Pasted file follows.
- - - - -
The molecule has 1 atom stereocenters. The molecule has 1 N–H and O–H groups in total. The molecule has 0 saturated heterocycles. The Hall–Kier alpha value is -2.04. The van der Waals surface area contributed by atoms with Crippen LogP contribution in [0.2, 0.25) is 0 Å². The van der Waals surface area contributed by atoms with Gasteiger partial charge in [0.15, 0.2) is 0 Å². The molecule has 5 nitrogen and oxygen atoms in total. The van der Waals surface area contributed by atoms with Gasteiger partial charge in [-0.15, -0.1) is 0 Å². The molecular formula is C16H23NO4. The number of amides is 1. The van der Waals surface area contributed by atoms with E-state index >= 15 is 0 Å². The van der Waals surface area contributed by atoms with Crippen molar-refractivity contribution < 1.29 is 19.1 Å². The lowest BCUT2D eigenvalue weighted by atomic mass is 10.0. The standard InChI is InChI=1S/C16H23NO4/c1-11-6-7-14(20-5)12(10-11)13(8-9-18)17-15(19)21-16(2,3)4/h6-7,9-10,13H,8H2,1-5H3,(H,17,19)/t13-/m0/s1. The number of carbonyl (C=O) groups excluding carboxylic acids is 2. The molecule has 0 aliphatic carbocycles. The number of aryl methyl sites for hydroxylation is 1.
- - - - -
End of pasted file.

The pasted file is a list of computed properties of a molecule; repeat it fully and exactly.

The molecule has 1 atom stereocenters. The molecule has 1 N–H and O–H groups in total. The molecule has 0 saturated heterocycles. The Hall–Kier alpha value is -2.04. The van der Waals surface area contributed by atoms with Crippen LogP contribution in [0.2, 0.25) is 0 Å². The van der Waals surface area contributed by atoms with Gasteiger partial charge in [0.15, 0.2) is 0 Å². The molecule has 5 nitrogen and oxygen atoms in total. The van der Waals surface area contributed by atoms with Gasteiger partial charge in [-0.15, -0.1) is 0 Å². The molecular formula is C16H23NO4. The number of amides is 1. The van der Waals surface area contributed by atoms with E-state index >= 15 is 0 Å². The van der Waals surface area contributed by atoms with Crippen molar-refractivity contribution < 1.29 is 19.1 Å². The lowest BCUT2D eigenvalue weighted by atomic mass is 10.0. The standard InChI is InChI=1S/C16H23NO4/c1-11-6-7-14(20-5)12(10-11)13(8-9-18)17-15(19)21-16(2,3)4/h6-7,9-10,13H,8H2,1-5H3,(H,17,19)/t13-/m0/s1. The number of carbonyl (C=O) groups excluding carboxylic acids is 2. The molecule has 0 aliphatic carbocycles. The number of aryl methyl sites for hydroxylation is 1.